In a very remarkable letter written to Earl Grey in 1868, after the Clerkenwell explosions had brought the disestablishment of the Irish Protestant Church into Mr. Gladstone's scheme of "practical politics," the Archbishop of Westminster, not then a Cardinal, called the attention of Englishmen to the fact, not yet I fear adequately apprehended by them, that "the assimilating power of America upon the Irish people, if seven days slower than that of England in reaching Ireland, is sevenfold more penetrating and powerful upon the whole population." By this the Archbishop meant, what was unquestionably true, that even in 1868, only twenty years after the great Irish exodus to America began, the social and political ideas of America were exerting a seven-fold stronger influence upon the character and the tendencies of the Irish people than the social and political ideas of England. Thanks to the development of the cables and the telegraph since 1868, and to the enormous progress of America since that time in wealth and population, this "assimilating power" reaches Ireland much more rapidly, and exerts upon the Irish people a very much more drastic influence than in 1868. This establishes, of course, a return current westward, which is as necessary to he watched, and is as much neglected by American as the original eastward current is by British public men.

In this letter of 1868 to Earl Grey, the Archbishop of Westminster desiring, as an Englishman, to counteract, if possible, this influence which was drawing Ireland away from the British monarchy, and towards the American Republic, maintained that by two things the "heart of Ireland" might be won, and her affections enlisted with her interests in the support of the unity, solidity, and prosperity of the British Empire. One of these two things was "perfect religious equality between the Catholics and the Protestants of Ireland." The other was that the Imperial Legislature should by statute make it impossible for any landlord in Ireland to commit three wrongs,—"first, the wrong of abusing his rights by arbitrary eviction; secondly, by exacting an exorbitant rent; thirdly, by appropriating to his own use the improvements effected by the industry of his tenants."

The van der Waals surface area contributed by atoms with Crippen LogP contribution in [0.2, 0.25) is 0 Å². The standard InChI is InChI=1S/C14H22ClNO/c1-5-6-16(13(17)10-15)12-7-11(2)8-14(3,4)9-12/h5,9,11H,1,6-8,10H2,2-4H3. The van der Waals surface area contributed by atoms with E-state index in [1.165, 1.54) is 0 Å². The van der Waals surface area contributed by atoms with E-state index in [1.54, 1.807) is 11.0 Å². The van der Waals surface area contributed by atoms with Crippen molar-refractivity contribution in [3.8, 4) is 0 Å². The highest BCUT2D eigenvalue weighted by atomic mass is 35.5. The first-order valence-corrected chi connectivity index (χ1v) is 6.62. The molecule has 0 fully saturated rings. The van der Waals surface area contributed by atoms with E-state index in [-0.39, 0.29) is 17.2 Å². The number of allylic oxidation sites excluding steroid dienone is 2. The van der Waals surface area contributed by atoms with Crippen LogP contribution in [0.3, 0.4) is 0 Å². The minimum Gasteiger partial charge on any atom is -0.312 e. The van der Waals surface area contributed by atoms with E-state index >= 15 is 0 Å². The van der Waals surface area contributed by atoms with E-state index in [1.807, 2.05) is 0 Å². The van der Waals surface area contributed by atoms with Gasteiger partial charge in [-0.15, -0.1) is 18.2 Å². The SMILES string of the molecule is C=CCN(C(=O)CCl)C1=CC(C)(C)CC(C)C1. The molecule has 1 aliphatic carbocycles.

Perfect religious equality has since been established between the Catholics and the Protestants of Ireland. The three wrongs which the Archbishop called upon the Imperial Legislature to make impossible to Irish landlords have since been made impossible by Statute.

Yet it is on all hands admitted that the "unity, solidity, and prosperity" of the British Empire have never been so seriously threatened in Ireland as during the last ten years. Was the Archbishop wrong, therefore, in his estimate of the situation in 1868? Or has the centripetal influence of remedial British legislation since 1868 failed to check a centrifugal advance "by leaps and bounds," in the "assimilating power" of America upon Ireland?


Just ten years ago, in 1878, Mr. Michael Davitt and Mr. John Devoy (the latter of whom had been commissioned in 1865 by the Fenian leader Stephens, as "chief organiser of the Irish Republican Brotherhood in the British army"), being then together in America, promulgated, Mr. Davitt in a speech at Boston, and Mr. Devoy in a letter sent to the Freeman's Journal in Dublin, the outlines of a scheme for overthrowing British rule in Ireland by revolutionising the ownership of land in that country.

The basis of this scheme had been laid thirty years before, in 1848, by Finton Lalor, John Mitchel, and the present Archbishop of Cashel, then a simple curate.

It was thus stated by Lalor in his paper, the Irish Felon:—

"The entire ownership of Ireland, moral and material, up to the sun and down to the centre of the earth, is vested, as of right, in the people of Ireland. The soil of the country belongs as of right to the entire people of the country, not to any one class, but to the nation."